Tamponading pericardial fluids compress the heart throughout systole and diastole. Although the atria fill continuously, blood mainly enters the heart when blood is leaving it during the right and left ventricular ejection periods, since ventricular ejection expels blood, reducing ventricular volumes. Ejection thus transiently reduces pericardial pressure, transiently increasing transmural pressure. Ejection simultaneously aids atrial filling through enlarging the atria by pulling their “floors” (valve levels) toward the ventricular apices; this produces the normal x descent in atrial pressure curves. Pericardial volume and pressure thus vary continuously during the cardiac cycle reflecting the variations in cardiac chamber volumes. Ventricular pressure is high throughout diastole resisting filling. In early diastole, the normally rapid peak ventricular filling rate becomes radically reduced, along with the filling fraction; this increases the relative contribution to ventricular filling of end-diastolic atrial contraction. At end-diastole, the compressed ventricles are thus maximally expanded by filling, raising intra-pericardial pressure to its maximum. Although continuous atrial filling tends to expand the atria, which also tends to raise pericardial pressure, at end-systole, ventricular ejection (emptying) is complete so that the ventricles are at minimal volume permitting intrapericardial pressure to fall. In tamponade, when ventricular filling is “maximal/ the ventricles remain critically underfilled relative to their normal capacity (“underpreloaded”). They therefore operate at the low end of their Frank-Starling curves while ejecting the reduced stroke volume. canadian neightbor pharmacy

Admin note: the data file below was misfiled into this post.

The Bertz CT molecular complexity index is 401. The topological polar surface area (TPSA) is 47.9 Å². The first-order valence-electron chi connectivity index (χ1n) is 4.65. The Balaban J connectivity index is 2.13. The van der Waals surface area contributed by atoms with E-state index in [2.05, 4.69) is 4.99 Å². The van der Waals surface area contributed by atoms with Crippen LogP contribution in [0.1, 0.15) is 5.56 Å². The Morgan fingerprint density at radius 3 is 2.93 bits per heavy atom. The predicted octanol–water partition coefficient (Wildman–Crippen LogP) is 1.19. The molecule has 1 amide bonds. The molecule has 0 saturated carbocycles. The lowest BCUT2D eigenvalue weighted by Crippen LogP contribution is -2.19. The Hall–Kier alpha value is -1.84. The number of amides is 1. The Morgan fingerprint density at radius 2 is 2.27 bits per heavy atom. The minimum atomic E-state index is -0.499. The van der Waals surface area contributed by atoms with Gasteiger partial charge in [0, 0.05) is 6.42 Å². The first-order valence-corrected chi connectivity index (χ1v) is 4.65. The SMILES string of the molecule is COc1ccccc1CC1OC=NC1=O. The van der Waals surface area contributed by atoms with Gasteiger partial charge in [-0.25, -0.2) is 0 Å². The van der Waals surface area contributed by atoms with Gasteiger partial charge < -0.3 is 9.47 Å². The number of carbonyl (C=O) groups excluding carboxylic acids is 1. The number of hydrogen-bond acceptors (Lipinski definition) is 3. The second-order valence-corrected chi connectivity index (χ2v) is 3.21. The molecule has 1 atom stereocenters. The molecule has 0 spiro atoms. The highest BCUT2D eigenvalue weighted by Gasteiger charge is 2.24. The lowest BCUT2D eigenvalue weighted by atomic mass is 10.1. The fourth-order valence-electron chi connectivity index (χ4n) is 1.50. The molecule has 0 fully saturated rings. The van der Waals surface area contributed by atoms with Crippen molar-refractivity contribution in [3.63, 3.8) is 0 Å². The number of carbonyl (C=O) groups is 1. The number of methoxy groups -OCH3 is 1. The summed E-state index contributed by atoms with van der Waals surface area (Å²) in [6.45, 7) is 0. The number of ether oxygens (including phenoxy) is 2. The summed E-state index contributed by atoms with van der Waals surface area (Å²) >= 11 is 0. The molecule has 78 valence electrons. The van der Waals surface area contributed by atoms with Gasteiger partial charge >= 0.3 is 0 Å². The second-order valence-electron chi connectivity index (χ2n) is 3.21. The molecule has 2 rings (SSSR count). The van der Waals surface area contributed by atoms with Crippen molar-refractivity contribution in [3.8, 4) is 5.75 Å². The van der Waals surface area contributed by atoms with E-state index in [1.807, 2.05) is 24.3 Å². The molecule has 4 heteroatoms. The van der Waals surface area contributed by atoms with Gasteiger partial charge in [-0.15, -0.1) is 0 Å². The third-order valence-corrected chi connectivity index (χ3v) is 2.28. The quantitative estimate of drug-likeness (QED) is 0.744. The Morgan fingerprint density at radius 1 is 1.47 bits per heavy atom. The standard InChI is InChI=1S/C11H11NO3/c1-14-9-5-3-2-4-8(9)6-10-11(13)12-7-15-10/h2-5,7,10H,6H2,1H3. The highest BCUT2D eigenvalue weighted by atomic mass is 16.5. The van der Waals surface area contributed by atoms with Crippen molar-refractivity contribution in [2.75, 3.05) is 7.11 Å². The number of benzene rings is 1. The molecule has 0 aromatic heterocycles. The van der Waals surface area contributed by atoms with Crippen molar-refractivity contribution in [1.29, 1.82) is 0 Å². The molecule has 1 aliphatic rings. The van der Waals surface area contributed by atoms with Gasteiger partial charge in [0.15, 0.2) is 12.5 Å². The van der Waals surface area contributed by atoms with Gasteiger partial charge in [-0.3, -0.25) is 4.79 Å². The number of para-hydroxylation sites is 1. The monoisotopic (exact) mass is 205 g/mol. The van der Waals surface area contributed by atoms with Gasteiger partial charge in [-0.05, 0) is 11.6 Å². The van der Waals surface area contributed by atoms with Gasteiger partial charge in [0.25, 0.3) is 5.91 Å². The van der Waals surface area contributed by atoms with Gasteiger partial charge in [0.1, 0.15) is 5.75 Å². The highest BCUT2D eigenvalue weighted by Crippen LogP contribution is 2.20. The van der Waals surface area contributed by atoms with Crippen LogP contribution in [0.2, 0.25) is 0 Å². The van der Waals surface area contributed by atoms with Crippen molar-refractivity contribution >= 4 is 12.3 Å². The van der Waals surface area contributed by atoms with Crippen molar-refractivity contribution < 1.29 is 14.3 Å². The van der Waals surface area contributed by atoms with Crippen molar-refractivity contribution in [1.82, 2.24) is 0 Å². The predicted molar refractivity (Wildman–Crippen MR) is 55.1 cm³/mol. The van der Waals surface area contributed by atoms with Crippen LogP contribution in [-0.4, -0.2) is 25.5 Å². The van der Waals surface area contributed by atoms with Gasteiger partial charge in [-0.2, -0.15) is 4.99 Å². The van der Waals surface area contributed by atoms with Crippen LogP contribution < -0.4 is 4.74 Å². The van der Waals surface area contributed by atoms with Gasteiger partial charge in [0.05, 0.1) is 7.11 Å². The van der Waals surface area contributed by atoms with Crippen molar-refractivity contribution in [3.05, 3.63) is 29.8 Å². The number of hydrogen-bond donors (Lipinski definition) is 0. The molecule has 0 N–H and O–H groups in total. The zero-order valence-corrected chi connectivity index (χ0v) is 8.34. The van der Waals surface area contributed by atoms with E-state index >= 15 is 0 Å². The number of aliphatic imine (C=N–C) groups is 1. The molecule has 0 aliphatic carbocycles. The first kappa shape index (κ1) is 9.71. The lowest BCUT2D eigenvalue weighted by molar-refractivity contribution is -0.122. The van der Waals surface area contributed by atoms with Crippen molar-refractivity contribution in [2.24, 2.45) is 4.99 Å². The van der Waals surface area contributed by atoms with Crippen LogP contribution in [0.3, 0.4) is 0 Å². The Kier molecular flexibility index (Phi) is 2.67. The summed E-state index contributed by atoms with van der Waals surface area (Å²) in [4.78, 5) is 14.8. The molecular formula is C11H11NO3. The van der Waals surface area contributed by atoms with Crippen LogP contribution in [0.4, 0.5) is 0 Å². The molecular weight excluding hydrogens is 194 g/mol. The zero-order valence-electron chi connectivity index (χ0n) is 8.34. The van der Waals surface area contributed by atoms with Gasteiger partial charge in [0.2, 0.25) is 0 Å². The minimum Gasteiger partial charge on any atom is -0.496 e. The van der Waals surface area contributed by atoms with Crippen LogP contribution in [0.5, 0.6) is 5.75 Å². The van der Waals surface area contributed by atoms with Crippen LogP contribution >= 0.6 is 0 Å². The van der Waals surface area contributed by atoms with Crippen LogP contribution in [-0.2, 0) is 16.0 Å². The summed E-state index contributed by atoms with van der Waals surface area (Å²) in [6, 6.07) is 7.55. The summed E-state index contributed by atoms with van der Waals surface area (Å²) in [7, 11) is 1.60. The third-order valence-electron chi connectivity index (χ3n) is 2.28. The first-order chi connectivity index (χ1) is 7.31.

Intracardiac Pressure Curves
In full-blown tamponade, ventricular pressure curves remain flat throughout diastole at their high equilibrated level. During systole and ventricular ejection, the atrial cavitary pressure drop preserves the normal x descent in atrial pressure curves. However, continuously high ventricular diastolic pressures resist rapid ventricular filling so that atrial emptying in early diastole is resisted and ultimately aborted. Consequently the y descent of atrial pressure following atrioventricular valve opening is progressively amputated and ultimately eliminated. Moreover, high ventricular diastolic pressure favors premature mitral and tricuspid valve closure, further resisting filling with further reduction of ventricular preload reflected in the shorter fiber length of the compressed, underfilled chambers. This reduces the ventricular ejection rate which, with the progressive underfilling, progressively reduces stroke volume. In inspiration, because the right atrium and ventricle expand at the expense of the left (due to both septal shift and elevation of pericardial pressure; Fig 2), inspiratory left ventricular chamber compliance is minimal. Ultimately the mitral and aortic valves may open during expiration only with atrial systole.